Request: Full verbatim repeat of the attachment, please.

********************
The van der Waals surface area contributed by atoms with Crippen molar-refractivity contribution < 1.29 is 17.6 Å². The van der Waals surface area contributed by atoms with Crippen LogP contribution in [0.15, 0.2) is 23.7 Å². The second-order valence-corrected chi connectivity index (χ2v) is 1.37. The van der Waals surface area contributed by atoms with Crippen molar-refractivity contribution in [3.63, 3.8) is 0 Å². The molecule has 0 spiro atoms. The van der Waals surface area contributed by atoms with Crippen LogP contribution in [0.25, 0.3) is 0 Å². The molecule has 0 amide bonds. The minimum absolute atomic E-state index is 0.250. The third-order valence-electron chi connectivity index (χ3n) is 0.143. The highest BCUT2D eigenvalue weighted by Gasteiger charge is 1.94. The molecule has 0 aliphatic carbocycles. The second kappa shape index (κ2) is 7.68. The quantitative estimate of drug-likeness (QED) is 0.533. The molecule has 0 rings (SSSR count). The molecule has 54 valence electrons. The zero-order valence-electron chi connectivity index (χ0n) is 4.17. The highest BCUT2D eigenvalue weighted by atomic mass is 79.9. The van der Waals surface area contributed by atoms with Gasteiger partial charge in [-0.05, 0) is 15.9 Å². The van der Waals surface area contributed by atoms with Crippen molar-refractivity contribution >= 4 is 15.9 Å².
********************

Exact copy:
The van der Waals surface area contributed by atoms with Crippen molar-refractivity contribution < 1.29 is 17.6 Å². The van der Waals surface area contributed by atoms with Crippen LogP contribution in [0.15, 0.2) is 23.7 Å². The second-order valence-corrected chi connectivity index (χ2v) is 1.37. The van der Waals surface area contributed by atoms with Crippen molar-refractivity contribution in [3.63, 3.8) is 0 Å². The molecule has 0 spiro atoms. The van der Waals surface area contributed by atoms with Crippen LogP contribution in [0.25, 0.3) is 0 Å². The molecule has 0 amide bonds. The minimum absolute atomic E-state index is 0.250. The third-order valence-electron chi connectivity index (χ3n) is 0.143. The highest BCUT2D eigenvalue weighted by Gasteiger charge is 1.94. The molecule has 0 aliphatic carbocycles. The second kappa shape index (κ2) is 7.68. The quantitative estimate of drug-likeness (QED) is 0.533. The molecule has 0 rings (SSSR count). The molecule has 54 valence electrons. The zero-order valence-electron chi connectivity index (χ0n) is 4.17. The highest BCUT2D eigenvalue weighted by atomic mass is 79.9. The van der Waals surface area contributed by atoms with Gasteiger partial charge in [-0.05, 0) is 15.9 Å². The van der Waals surface area contributed by atoms with Crippen molar-refractivity contribution >= 4 is 15.9 Å².